Global economy still highly vulnerable, says IMF

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The Managing Director of the International Monetary Fund (IMF), Dominique Strauss-Kahn, said in London last week that, "The global economy remains very much in a holding pattern - stable, and getting better, but still highly vulnerable."

 

According to a report on the organisation's website, Mr. Strauss-Kahn, said this while speaking at the annual conference of the Confederation of British Industry.

 

"Signs show confidence returning, but banking systems in many advanced economies remain undercapitalised, weighed down by leaden legacy assets and, increasingly, non-performing loans, on the household side, weak financial positions and high unemployment will damp down on consumption for some time and large public deficits add to vulnerabilities," he said.

 

Too early to exit

 

Mr. Strauss-Kahn said it is still too early for a general exit from accommodative fiscal, monetary, and financial sector policies. He recommended that such exit awaits a sustained recovery in private demand, as well as established financial stability.

 

"Exit too soon, and you kill the recovery. Exit too late, and you sow the seeds for the next crisis," he said. "We recommend erring on the side of caution, as exiting too early is costlier than exiting too late. As the pace of recovery differs among countries, so must exit strategies differ. Plans for fiscal consolidation should be the top priority, especially in advanced economies," he said.

 

Mr. Strauss-Kahn said other key policies for exit strategies include lower interest rates, reserves accumulation, tighter fiscal policy, and financial sector prudential measures.

 

Nigeria not out of the woods yet

 

Bismark Rewane, a renowned economist and the Managing Director, Financial Derivatives Company, explained in the November edition of his Monthly Economic News and Views that risk still abounds in the Nigerian economy despite recovery signs.

 

"The Nigerian economy could be poised for recovery but the risks of it sliding into a steep recession persists," said Mr. Rewane.

 

"The consensus is that Nigeria is at the trough of the business cycle. The upside potential for a rapid recovery is predicated on a surge in oil price production and accommodative monetary policy. There is a 60 per cent probability of a recovery, 20 per cent probability of a flat and 20 per cent chance of a steep recession." he said, adding that leading economic indicators point towards a strong recovery by next year's second quarter.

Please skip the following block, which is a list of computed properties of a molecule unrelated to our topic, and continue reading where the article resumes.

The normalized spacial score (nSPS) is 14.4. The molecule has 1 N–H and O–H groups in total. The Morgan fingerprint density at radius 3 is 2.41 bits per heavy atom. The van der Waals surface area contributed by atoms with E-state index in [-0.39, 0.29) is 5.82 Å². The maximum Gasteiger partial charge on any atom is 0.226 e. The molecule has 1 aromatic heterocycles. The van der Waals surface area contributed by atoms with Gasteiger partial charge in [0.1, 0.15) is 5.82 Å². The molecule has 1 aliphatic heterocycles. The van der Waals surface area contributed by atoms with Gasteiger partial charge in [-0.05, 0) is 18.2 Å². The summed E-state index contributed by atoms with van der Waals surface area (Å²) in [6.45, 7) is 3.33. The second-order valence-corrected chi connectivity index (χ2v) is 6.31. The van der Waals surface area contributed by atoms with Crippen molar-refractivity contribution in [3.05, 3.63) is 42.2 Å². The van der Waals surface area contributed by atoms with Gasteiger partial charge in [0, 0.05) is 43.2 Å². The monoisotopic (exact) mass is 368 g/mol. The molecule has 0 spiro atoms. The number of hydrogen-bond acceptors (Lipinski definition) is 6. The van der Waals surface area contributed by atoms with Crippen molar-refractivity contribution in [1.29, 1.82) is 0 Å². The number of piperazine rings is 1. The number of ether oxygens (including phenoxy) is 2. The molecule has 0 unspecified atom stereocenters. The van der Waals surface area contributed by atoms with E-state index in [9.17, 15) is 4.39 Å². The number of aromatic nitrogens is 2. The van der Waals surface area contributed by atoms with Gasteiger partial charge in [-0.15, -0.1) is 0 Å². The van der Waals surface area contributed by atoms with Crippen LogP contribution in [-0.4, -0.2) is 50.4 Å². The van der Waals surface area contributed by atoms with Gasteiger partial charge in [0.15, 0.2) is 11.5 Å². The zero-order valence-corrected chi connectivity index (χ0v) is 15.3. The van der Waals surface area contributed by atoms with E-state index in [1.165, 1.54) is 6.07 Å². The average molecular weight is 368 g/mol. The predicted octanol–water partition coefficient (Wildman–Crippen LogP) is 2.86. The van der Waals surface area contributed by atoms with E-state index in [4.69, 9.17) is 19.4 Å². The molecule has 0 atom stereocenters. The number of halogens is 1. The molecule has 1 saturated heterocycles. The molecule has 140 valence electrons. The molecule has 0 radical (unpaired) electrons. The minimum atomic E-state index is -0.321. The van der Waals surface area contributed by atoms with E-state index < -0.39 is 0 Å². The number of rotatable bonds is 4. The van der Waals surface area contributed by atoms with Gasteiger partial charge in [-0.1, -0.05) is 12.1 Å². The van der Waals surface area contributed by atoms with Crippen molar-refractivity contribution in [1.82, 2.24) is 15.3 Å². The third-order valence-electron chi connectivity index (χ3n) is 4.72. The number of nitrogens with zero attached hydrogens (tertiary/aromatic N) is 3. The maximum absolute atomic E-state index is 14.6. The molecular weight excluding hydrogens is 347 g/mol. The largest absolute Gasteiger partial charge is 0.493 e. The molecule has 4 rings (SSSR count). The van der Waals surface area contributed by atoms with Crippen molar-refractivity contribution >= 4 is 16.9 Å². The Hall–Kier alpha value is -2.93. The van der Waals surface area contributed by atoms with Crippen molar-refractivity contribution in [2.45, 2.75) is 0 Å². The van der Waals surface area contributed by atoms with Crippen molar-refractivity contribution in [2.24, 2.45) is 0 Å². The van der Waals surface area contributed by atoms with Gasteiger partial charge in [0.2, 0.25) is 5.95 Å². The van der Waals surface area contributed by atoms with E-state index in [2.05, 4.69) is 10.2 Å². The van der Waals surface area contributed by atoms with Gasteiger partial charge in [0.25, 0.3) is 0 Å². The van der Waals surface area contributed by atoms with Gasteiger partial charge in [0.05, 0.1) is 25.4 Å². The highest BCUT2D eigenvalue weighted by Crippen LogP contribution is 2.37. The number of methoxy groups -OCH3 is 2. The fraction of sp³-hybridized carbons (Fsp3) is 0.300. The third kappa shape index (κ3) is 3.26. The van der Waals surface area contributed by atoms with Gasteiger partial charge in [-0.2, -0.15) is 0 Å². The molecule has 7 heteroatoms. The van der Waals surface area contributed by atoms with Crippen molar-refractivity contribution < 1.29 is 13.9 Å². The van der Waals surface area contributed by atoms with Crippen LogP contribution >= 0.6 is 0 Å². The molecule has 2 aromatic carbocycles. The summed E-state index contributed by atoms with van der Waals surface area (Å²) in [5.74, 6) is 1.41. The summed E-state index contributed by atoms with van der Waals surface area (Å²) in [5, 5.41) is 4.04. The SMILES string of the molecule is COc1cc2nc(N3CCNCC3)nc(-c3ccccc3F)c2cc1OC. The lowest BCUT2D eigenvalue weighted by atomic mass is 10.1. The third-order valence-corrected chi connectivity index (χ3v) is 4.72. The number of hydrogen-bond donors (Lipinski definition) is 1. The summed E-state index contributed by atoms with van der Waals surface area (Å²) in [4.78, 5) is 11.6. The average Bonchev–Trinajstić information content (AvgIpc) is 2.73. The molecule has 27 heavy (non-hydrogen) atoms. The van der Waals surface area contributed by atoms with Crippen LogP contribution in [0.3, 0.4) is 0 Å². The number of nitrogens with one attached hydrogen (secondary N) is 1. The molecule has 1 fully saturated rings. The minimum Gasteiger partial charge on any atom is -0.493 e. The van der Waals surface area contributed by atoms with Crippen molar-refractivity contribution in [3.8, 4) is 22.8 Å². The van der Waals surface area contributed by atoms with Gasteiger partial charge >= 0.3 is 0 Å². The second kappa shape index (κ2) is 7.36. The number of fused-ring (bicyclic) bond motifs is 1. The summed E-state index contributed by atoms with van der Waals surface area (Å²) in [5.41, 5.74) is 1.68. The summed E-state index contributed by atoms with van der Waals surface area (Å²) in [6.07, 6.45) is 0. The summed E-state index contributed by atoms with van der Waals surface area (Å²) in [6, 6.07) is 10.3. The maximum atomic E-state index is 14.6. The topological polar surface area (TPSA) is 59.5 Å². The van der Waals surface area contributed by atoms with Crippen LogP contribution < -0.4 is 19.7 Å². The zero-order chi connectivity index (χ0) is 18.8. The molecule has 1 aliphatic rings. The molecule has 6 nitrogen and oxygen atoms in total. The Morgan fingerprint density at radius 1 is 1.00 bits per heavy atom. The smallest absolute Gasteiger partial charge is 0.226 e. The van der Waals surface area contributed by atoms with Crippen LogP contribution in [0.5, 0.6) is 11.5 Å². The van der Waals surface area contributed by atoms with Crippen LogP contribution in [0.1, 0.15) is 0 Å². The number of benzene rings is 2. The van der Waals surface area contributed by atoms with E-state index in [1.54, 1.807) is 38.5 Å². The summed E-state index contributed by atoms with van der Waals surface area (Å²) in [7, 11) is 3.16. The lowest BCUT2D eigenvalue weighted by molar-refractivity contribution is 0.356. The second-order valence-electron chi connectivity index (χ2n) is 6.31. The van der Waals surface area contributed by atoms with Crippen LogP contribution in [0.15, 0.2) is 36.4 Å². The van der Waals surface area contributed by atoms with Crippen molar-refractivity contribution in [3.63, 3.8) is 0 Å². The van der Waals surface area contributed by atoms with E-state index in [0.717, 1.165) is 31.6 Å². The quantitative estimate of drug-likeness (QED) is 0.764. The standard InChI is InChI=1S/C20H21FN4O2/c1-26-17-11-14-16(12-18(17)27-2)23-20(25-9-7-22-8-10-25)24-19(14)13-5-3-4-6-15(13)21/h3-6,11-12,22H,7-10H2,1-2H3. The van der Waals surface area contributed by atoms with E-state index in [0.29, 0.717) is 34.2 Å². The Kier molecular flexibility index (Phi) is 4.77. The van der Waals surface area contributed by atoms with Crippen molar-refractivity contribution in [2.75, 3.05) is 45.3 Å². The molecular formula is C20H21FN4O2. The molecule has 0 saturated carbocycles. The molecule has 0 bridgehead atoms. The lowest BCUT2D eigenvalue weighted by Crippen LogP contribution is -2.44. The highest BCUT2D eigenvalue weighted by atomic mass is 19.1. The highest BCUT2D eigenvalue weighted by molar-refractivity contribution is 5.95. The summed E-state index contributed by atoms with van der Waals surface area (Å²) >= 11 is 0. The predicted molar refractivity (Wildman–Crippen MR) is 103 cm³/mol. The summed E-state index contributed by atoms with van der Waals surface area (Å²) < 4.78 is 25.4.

The world economy has been hit by the consequences of the financial meltdown, which started about two years ago with the sub-prime mortgage crises in the United States, then Europe, before it extended to other parts of the world. Finance organisations have been seeking for solutions to the crisis which has led to the collapse of many banks and other financial institutions, and has rendered some countries and organisations bankrupt.

 

World economy needs new engine

 

According to the IMF boss, the old model, under which households in the United States and elsewhere propelled the global economy with their insatiable craving for consumption, is "dead-or at least on its last legs".

 

"If we are to have sustained global growth, somebody else needs to step into the breach. The leading candidates are the surplus countries," he said, noting that China and other emerging Asian economies are shifting from exports toward domestic demand, aided by expansionary fiscal policy.

 

Noting that the financial sector in the advanced economies brought down the whole global economy, Mr. Strauss-Kahn called for progress on reforms to make the financial sector a safer, more stable place, without discouraging financial innovation.

 

"In addition to better rules, we need better application of rules - and that means beefing up supervision and supervisory capacity," Strauss-Kahn said. "The new regulatory system must do a better job of avoiding capture and complacency. This is another lesson from the crisis."

 

 

(Source: NEXT) 

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